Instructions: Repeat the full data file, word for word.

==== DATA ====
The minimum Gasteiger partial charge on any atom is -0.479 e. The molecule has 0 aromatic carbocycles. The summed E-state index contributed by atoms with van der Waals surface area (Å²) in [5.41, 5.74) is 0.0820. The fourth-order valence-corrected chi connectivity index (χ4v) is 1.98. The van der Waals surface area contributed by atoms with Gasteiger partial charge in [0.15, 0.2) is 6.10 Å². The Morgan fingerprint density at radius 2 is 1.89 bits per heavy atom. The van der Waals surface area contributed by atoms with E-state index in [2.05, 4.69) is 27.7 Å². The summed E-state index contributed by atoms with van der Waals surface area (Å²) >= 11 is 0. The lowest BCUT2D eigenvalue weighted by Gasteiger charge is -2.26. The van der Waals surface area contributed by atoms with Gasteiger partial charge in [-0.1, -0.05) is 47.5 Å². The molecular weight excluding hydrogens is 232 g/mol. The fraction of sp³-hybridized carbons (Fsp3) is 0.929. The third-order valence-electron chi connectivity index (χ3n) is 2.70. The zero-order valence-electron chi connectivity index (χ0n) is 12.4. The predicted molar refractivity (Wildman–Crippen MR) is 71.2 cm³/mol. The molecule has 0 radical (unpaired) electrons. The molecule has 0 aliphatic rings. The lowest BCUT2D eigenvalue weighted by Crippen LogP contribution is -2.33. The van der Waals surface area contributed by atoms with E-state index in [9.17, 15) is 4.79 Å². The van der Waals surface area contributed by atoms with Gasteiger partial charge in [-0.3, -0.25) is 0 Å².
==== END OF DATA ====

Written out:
The minimum Gasteiger partial charge on any atom is -0.479 e. The molecule has 0 aromatic carbocycles. The summed E-state index contributed by atoms with van der Waals surface area (Å²) in [5.41, 5.74) is 0.0820. The fourth-order valence-corrected chi connectivity index (χ4v) is 1.98. The van der Waals surface area contributed by atoms with Gasteiger partial charge in [0.15, 0.2) is 6.10 Å². The Morgan fingerprint density at radius 2 is 1.89 bits per heavy atom. The van der Waals surface area contributed by atoms with E-state index in [2.05, 4.69) is 27.7 Å². The summed E-state index contributed by atoms with van der Waals surface area (Å²) >= 11 is 0. The lowest BCUT2D eigenvalue weighted by Gasteiger charge is -2.26. The van der Waals surface area contributed by atoms with Gasteiger partial charge in [-0.1, -0.05) is 47.5 Å². The molecular weight excluding hydrogens is 232 g/mol. The fraction of sp³-hybridized carbons (Fsp3) is 0.929. The third-order valence-electron chi connectivity index (χ3n) is 2.70. The zero-order valence-electron chi connectivity index (χ0n) is 12.4. The predicted molar refractivity (Wildman–Crippen MR) is 71.2 cm³/mol. The molecule has 0 radical (unpaired) electrons. The molecule has 0 aliphatic rings. The lowest BCUT2D eigenvalue weighted by Crippen LogP contribution is -2.33. The van der Waals surface area contributed by atoms with E-state index in [9.17, 15) is 4.79 Å². The van der Waals surface area contributed by atoms with Gasteiger partial charge in [-0.3, -0.25) is 0 Å².